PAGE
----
He didn’t exactly light up the courts at the beginning. For the first time in his sports life he questioned his ability to make a difference. It was Auerbach who changed it around for him when he explained that he wasn’t on the court to score; he was there to block shots and dominate the defense. With Auerbach’s approbation, Russell was able to ignore the hostile, racist Boston press and skeptical fans and start doing what he was there to do: defend, force turnovers, block shots, and rebound. Boston, a team that had always been high scoring with star Bob Cousy, Bill Sharman and Frank Ramsey, now had more defensive depth.
Russell and his bride, college sweetheart Rose Swisher, moved to the suburb of Redding. The level of racism directed at them came as a surprise. Boston would always be challenging from the standpoint of prejudice but in this, like every other barrier that came his way due to his color, he refused to be a victim. The chasm between his life on the Celtics and his life in Boston could not have been greater.
Russell thrived under the system devised by Auerbach who assigned court time based on who was the best for the position and the play. He never allowed race to be a factor and Russell noticed that right away, creating an unbreakable bond with his coach. But it wasn’t just a bond between player and coach, it was a bond between the rookie and the established team. They were brothers and the chemistry and camaraderie between them was palpable. They were almost telepathic in their communication with Russell on the court for what they needed from him. Finishing strongly in the regular season that year, Boston won their first ever NBA Championship against the St. Louis Hawks. It was the first of many spearheaded by Russell who would become the captain of the team. Auerbach was right. Russell was exactly what the team needed. They would go on to win eight straight championships.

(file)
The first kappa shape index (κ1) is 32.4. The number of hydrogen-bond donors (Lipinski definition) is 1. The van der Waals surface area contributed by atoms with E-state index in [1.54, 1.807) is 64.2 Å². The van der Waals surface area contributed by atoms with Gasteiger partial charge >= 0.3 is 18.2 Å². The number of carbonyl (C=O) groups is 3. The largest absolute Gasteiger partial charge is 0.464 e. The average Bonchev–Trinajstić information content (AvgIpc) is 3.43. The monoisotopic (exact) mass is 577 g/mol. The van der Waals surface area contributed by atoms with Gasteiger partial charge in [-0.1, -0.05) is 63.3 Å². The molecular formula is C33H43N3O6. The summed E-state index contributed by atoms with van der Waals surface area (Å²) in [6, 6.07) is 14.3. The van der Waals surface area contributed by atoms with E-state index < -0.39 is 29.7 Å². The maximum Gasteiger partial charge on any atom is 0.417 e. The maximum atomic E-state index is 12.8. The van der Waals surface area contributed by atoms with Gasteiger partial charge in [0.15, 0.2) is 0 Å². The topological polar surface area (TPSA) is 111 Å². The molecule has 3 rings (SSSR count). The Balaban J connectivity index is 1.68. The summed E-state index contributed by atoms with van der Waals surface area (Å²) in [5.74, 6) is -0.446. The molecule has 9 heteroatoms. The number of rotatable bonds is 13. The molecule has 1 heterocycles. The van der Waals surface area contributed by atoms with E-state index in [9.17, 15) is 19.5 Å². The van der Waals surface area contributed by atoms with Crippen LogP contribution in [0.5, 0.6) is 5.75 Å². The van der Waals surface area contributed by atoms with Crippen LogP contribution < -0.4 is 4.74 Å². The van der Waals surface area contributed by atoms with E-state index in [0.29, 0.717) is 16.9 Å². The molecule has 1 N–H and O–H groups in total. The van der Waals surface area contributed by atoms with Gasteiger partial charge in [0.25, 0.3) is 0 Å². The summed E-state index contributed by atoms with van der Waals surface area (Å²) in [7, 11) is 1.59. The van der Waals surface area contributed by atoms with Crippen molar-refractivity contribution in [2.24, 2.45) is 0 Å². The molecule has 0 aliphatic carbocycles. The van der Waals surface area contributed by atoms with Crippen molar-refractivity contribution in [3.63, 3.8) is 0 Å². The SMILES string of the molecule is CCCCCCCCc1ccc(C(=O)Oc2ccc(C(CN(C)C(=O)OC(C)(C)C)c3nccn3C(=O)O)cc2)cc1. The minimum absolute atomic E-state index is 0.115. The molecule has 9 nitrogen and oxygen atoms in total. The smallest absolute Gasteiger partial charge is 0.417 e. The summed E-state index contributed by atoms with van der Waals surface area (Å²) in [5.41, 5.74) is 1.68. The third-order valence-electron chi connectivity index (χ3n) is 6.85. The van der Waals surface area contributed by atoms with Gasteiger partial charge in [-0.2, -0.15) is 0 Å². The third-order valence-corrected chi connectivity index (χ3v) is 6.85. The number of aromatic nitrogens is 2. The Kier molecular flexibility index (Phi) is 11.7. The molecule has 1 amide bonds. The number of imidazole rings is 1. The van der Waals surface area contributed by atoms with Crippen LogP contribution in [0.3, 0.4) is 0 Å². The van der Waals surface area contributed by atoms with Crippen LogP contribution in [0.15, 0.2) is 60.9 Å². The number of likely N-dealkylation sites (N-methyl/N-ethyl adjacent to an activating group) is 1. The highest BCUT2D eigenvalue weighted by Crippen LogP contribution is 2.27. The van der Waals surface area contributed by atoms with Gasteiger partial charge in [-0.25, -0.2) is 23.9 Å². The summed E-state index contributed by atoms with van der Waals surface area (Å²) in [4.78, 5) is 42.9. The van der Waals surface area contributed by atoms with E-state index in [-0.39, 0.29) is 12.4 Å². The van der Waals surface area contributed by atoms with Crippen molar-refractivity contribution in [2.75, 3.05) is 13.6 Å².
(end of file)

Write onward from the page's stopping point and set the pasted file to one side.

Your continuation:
The 1959-60 season was a game changer with the arrival of the 7-foot-1-inch Wilt Chamberlain. Towering over Russell at center, Russell altered his defensive play accordingly. Their rivalry would be famed throughout the league.
Chamberlain played for the Philadelphia Warriors, an inferior team that he made competitive. But Russell played with a group of great athletes who played as a team. The press may have dubbed Cousy the star but he regarded himself as a member of a well-oiled machine that played for the greater good – winning.
The other major rivalry was against the Los Angeles Lakers led by Jerry West and Elgin Baylor. During Russell’s tenure with the Celtics, they met the Lakers six times in the finals, defeating them all six times, even in 1969 when the Lakers had added Chamberlain to their roster. That Russell-Chamberlain rivalry was transformative for the NBA, an “also ran” in the sports field. By the end of the 60s, the NBA had replaced Major League Baseball in popularity.
The deciding factor for Celtic dominance was always Red Auerbach, the first coach to field an all Black starting lineup in any professional sport. Unapologetic, Auerbach went with the best players for that game.
Russell, whose ability was demeaned by the Boston press from the moment he arrived on the scene, was deemed to be surly and uncooperative. Russell did not suffer fools and spent no time catering to the writers. After 1964, he decided that he would no longer sign autographs, not for teammates, fans, the press, or even the President of the United States if he asked. “You either buy me as Bill Russell the man or you don’t. My signature isn’t going to make any difference and the fact that I’m a basketball player is just an accident.” He also stated, “I am a public property when I play. I am a private property when I’m not playing.” Russell would control his own narrative; it would not be dictated by others.